For the past few days, I’ve been brooding about Ed Bott’s recent rant about Techmeme being a “template for a gazillion me-too bloggers who manage to write down a dozen posts each day without ever expressing an ingenious thought”.
Given Techmeme’s well-deserved reputation as being the place to quickly discover what’s happening within the tech world, Bott’s assessment is blunt, critical, perhaps unfair but not entirely without merit. He’s right; there’s an awful lot of blog posts offering little or no insight aside from pertaining to another blog. Instead of adding to the conversation, many of those posts encounter simple noise and bandwagon jumping.
The question that begs to be asked is why does there seem to be so much me-too blogging as against people contributing to different perspectives? Here’s what I think:
1. Writing original thought-provoking blog content may be a challenge. It takes time, thought and energy. The matter, however, is that many bloggers are often in need of time, which suggests it’s difficult to return up with insightful thoughts. As Louis Gray talked about during a recent post, many bloggers are time-strapped with blogging and being on other social/content vehicles like Twitter, Facebook, FriendFeed, RSS readers, etc. If you’re doing all that, when does one have time to think Big Thoughts?
2. Many bloggers just want to be a part of the conversation before it moves on. Here’s what happens in many cases. You see a hot story and you’re keen to leap in but not willing to easily leave a discussion someone else’s blog. Solution: Pound out a fast, no-frills post that creates you are feeling good about being on top of the recent story albeit it’s piling on. I’m willing to guess that fifty of the posts a few red-hot stories on Techmeme were posts that just parroted the news reports.
3. Writing original content often provides a coffee return on investment. Let’s face it, traffic is what drives many bloggers, which explains why checking your stats on a daily basis may be a key part of blogging. Once you write original content that falls outside the recent news of the day, there’s an honest chance it’s not getting to get much love or traffic.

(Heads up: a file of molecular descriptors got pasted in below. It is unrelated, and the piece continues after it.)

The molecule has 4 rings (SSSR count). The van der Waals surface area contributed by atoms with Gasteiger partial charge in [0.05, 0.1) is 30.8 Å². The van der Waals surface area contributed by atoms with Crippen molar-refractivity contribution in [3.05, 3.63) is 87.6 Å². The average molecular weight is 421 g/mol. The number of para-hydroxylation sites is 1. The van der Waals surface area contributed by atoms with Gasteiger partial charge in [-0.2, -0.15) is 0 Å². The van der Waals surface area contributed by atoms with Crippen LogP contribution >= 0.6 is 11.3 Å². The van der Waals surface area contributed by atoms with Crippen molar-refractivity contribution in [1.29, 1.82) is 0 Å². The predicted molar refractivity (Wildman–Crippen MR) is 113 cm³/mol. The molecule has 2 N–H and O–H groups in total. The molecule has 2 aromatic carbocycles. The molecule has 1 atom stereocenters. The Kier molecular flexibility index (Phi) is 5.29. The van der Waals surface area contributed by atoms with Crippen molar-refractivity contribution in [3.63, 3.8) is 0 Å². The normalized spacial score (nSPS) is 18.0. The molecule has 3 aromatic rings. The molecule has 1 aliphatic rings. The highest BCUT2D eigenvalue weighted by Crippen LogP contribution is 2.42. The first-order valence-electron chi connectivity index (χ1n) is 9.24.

How come? The most important reason is most are spending such a lot of time reading or writing about the large news of the day, your original, thought-provoking post gets buried. As a result, it’s easy to think “Why to put such a lot of effort into writing quality content when there’s instant gratification (and traffic) by jumping on the bandwagon”.
4. Unless your blogging to survive is like Mike Arrington or Erick Schonfeld, or you’re a tech reporter like Mathew Ingram or a conference junkie like Robert Scoble, you don’t have steady access to people and new ideas that always spawn original blog posts.
5. Vanity and Envy. If you actually want to ascertain your name on Techmeme, write on the highest news on Techmeme. If you would like to speak about whatever TechCrunch is covering, a blog on what Arrington cares about.
As much as writing original, insightful posts are every blogger’s goal, the truth is it’s difficult. Sometimes, the ideas aren’t flowing but you continue to get to feed the blog a day. Sometimes, jumping into the conversation of the day just feels good.
At an equivalent time, however, writing original content is so much more satisfying because there’s a way of accomplishment that you’ve been inspired by something you’ve read or talked about with someone about. The things that make blogging so rewarding are those nuggets of original content gold.
Just by coincidence, I stumbled across a blog widget tool called Skribit, which provides how for people that read your blog to form suggestions for brand spanking new posts. one among the guarantees is it’ll “Cure writer’s block overnight”. I just installed it – let’s see if there’s any devour.